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Ian Bainbridge, Scottish Natural Heritage

Contemporary biodiversity issues, the role of long-term monitoring and future challenges

Abstract

In the UK we have a long tradition of recording and monitoring of animals and plants, much of it undertaken by volunteers. Some of the earliest observations were made by exceptional naturalists, such as Gilbert White, who set in place the foundation blocks of painstaking note-taking allied with an insight into the causes of change. They worked at a local level (eg parish), and over time, biological recording has become more organised at county level, and increasingly nationally with the emergence of NBN.

The development of nature conservation has occurred on parallel lines: the establishment of private and National Nature Reserves has been supplemented by the protected areas network, the development of Biodiversity Action Planning and the now the ecosystem approach. Each of these places more emphasis on the need to monitor aspects of our wildlife and countryside, in a way fit-for–purpose to report and reflect on our activities.

Today we have a great range of monitoring networks and schemes, notably for species. Many are professionally-led and advised but often with substantial public involvement, with some having several hundred thousand observers contributing observations annually; the annual RSPB Big Garden Birdwatch had more than 280,000 participating gardens in January 2010 – one of the world’s largest surveys.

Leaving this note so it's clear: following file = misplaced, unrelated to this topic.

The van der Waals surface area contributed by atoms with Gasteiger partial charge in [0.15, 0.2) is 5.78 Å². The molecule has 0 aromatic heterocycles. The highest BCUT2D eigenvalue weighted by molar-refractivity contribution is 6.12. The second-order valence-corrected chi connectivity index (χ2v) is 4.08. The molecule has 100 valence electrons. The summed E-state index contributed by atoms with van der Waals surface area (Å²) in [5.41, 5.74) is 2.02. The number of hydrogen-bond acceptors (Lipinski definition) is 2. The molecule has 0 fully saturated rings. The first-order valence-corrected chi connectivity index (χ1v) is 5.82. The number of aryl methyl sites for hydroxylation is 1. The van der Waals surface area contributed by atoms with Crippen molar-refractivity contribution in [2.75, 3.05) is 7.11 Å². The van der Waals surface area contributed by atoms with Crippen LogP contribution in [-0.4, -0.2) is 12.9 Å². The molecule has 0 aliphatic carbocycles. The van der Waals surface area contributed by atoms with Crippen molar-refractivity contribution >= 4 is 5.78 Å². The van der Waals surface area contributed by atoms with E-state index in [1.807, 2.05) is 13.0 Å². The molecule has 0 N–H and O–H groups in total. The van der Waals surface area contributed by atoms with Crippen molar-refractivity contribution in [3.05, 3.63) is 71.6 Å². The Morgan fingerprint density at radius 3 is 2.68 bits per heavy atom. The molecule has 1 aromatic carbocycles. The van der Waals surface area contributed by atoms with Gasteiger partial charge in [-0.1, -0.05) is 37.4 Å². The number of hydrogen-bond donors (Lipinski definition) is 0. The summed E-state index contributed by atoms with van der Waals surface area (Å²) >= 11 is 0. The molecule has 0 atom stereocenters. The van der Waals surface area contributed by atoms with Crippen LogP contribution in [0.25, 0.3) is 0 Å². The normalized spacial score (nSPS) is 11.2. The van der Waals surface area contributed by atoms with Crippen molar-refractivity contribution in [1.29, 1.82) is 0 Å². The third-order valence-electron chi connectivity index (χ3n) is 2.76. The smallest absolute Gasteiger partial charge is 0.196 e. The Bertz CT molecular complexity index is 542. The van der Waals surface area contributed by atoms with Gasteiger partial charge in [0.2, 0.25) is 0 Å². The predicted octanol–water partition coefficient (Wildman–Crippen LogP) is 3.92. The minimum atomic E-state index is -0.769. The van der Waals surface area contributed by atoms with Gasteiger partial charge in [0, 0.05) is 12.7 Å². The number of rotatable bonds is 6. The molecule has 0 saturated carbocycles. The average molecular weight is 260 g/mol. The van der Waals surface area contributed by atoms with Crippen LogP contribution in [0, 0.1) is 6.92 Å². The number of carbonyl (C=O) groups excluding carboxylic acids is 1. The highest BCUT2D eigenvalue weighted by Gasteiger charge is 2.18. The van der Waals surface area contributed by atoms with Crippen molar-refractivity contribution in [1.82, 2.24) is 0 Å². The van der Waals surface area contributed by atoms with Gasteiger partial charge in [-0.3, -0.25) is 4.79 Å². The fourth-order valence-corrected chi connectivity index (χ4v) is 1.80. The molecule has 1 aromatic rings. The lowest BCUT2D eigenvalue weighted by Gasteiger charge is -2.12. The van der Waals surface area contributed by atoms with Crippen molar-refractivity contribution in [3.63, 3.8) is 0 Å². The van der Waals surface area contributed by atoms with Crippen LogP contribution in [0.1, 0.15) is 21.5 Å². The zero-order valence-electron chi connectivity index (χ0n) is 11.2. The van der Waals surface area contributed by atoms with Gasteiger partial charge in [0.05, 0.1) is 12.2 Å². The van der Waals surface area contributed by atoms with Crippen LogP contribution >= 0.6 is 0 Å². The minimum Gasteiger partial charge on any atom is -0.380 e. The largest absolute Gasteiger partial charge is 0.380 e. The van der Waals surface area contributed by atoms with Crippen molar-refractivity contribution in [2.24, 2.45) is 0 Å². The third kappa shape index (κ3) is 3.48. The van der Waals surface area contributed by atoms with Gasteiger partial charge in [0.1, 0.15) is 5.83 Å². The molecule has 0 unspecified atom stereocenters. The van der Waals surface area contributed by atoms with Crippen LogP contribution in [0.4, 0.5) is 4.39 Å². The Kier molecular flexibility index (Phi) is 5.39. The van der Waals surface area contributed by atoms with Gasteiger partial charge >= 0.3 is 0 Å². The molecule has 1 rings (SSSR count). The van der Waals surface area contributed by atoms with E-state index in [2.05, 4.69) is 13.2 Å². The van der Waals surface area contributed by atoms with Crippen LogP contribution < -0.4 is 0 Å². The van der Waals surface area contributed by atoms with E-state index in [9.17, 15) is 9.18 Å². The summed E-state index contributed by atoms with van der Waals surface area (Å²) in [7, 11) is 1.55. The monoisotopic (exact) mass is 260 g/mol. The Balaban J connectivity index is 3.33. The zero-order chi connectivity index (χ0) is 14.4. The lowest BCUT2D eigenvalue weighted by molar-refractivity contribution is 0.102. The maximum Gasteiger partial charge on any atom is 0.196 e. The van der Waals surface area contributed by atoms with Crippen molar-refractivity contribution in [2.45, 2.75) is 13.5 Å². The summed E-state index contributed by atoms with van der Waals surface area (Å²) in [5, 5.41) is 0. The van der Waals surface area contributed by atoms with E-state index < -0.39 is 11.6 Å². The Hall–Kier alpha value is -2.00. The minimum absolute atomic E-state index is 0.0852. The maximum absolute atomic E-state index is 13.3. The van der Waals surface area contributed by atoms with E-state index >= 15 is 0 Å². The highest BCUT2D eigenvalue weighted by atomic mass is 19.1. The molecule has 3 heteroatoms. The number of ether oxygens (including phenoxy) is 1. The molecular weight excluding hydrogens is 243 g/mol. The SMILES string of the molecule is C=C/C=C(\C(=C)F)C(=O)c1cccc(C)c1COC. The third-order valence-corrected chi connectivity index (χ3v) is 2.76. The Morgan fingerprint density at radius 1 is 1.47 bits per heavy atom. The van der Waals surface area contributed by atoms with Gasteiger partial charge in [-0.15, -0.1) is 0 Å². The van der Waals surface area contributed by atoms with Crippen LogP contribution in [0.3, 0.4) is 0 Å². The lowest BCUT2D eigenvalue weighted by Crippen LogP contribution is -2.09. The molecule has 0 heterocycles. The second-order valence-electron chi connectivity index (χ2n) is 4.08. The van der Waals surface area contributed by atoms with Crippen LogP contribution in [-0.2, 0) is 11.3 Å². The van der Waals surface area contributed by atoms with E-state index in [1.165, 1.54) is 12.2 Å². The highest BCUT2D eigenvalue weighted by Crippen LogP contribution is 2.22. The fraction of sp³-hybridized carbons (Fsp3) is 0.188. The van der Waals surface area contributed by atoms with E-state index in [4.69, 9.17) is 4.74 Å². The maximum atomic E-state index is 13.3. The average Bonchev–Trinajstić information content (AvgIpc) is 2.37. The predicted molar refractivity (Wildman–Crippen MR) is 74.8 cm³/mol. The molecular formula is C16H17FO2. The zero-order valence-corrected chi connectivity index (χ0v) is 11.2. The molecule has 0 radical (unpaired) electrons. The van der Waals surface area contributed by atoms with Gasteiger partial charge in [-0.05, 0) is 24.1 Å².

This upsurge in public participation in surveys has occurred whilst we have witnessed major changes in the richness and diversity of biodiversity. The two have not necessarily been related or interconnected, often with concerns about the adverse trends of particular animal or plant groups giving rise, much later, to programmes of survey and monitoring. It is arguable that some monitoring systems, once established, persist and develop a life of their own beyond the needs of monitoring their subjects to provide feedback for further action.

Reflecting on the nature of changes in wildlife and habitats now, and ahead, we pose questions regarding the sorts of monitoring which will need to be undertaken in future. This raises some challenging, and indeed difficult, issues regarding the resources and priorities Government, its agencies and NGOs should channel into these.

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